Both this and the following brisket recipe provide very good leftovers for your hash, or are excellent in sandwiches, or simply cold, thinly sliced, with Green Sauce or Horseradish Sauce. You can salt the brisket yourself for 5 days in a brine or if you don't want to make it yourself, you can buy salted brisket from the butcher.
2 carrots, peeled and chopped
3 onions, peeled and chopped
2 leeks cleaned, peeled and chopped
2 whole heads of garlic, skin on
a bundle of fresh herbs tied together
10 black peppercorns
4 1/4 to 4 1/2 pound piece of brisket of beef
1 quart unsalted chicken stock
2 cups red wine (about 16 ounces)
In a deep roasting pan, just a bit bigger than your beef, lay your chopped vegetables, garlic, herbs, and peppercorns onto which nestle your brisket. Pour the stock and wine over it. You are looking for an iceberg effect: part of the beef is not covered but we know there is a lot more submerged in the stock. Cover with aluminum foil. Put into a medium oven for 3 hours, until thoroughly giving but not collapsing (keep an eye on it; do not let it cook too fast, and turn the oven down if this is the case).
Then slice and eat it, ladling a little of the juice over the meat (keep the remaining juice, which makes a very good base for soup). Serve with Horseradish Sauce.The Whole Beast: Nose to Tail Eating. Copyright © by Fergus Henderson. Reprinted by permission of HarperCollins Publishers, Inc. All rights reserved. Available now wherever books are sold.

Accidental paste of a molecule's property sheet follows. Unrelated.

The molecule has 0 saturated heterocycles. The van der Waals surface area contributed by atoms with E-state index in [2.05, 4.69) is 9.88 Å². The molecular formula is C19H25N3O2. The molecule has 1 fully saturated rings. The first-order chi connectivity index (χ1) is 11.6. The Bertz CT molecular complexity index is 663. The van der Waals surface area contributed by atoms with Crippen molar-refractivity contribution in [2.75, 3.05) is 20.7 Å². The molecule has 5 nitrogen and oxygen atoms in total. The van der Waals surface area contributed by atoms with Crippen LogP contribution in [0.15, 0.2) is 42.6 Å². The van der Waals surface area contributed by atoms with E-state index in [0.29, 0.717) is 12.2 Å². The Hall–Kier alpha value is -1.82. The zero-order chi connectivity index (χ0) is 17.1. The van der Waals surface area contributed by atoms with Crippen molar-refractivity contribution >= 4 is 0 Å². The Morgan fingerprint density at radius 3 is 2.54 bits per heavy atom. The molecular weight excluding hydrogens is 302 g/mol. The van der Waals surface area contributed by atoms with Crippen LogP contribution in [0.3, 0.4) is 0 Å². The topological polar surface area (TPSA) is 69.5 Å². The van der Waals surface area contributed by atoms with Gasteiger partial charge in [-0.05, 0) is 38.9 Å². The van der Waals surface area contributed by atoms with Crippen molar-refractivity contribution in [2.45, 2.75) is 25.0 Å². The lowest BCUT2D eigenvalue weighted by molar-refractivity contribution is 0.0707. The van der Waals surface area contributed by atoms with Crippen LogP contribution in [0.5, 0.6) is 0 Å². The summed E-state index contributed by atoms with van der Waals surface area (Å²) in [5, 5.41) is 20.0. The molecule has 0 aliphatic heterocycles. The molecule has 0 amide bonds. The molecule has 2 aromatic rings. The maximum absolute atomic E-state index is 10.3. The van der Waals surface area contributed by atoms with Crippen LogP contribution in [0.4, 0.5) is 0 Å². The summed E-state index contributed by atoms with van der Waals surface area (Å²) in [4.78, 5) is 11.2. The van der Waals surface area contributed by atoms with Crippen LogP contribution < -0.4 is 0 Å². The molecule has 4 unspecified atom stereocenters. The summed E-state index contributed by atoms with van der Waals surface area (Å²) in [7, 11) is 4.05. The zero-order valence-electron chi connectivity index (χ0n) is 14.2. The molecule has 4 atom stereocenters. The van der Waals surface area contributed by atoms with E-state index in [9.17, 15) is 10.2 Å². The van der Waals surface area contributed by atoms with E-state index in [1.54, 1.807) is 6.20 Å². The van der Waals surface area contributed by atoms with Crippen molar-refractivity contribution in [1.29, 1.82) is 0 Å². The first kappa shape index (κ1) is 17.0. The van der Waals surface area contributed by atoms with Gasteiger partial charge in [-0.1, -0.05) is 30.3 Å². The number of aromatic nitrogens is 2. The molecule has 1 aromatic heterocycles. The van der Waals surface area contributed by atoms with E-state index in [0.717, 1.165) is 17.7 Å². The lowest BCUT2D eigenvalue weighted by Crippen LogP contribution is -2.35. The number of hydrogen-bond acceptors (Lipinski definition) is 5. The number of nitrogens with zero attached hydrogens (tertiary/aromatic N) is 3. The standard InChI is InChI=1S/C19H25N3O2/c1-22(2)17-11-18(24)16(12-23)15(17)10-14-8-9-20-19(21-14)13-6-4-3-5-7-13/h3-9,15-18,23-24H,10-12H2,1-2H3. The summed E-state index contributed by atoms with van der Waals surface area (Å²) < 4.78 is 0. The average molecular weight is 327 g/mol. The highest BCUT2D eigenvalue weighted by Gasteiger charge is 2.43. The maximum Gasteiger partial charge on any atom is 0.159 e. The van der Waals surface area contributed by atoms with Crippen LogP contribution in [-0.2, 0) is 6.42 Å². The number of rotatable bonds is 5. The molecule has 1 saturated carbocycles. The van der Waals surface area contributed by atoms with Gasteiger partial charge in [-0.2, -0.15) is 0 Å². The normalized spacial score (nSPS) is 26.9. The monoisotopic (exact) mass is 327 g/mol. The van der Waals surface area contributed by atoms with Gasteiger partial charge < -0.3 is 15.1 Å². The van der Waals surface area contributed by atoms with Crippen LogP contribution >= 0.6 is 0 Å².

Meet the Author
Fergus Henderson trained as an architect before becoming a chef, opening the French House Dining Room in 1992 and St. John in 1995, which has won numerous awards and accolades, including Best British and Best Overall London Restaurant at the 2001 Moët & Chandon Restaurant Awards. The Whole Beast won the 2000 Andre Simon Award.
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What a pleasure to come across a cookbook on which bestows traditional recipes (meaning communicated from ancestors to descendants); recipes attached to old customs; old-fashioned. So, this is a delicious array of many organ recipes: warm pig’s head, ox tongue, roast bone marrow, calf’s heart, brawn (headcheese), jellied tripe, rolled pig’s spleen, duck neck terrine, duck hearts on toast, many recipes for lamb’s brain, sweet breads, blood cake (made with 1 quart of pig’s blood), pig’s cheek and tongue, gratin of tripe, haggis, deviled kidneys, lamb’s kidneys and giblet stew. It seems precariously easy to slip into a cycle where the choices are only chop, steak or breast. My working plan is to explore new cuts of meat and offal, also explore nose to tail eating and try to integrate it into everyday life. And so far, the liver recipes are delicious. The recipes a simple (I very much appreciate standard fare for Britons... or once was) and yet exotic. Here's what I mean by simple: marrowbone, parsley, shallots and capers, with a dressing of lemon juice and olive oil. And, I am glad to see recipes about preserving meats; even pig's liver! Even more mouth-drooling: a variety of animal parts preserved in rendered fat. Although Henderson does not discuss the health benefits of the foods he serves, since white sugar is used in a few dessert recipes and white bread crumbs in a few soups recipes, The Whole Beast is the quintessential food cookbook; its principles confers more beauty, strength, and happiness on mankind than the thousands of fatuous lowfat tomes that bemoan about the evils of rich diets and promise the mecca of disease-freeness on a diet of skinless chicken breasts, soy milk, lowfat milk. “Nearly anyone–after a few tries–can grill a fillet mignon or a sirloin steak. A trained chimp can steam a lobster. But it takes love, and time, and respect for one’s ingredients to properly deal with a pig’s ear or a kidney.”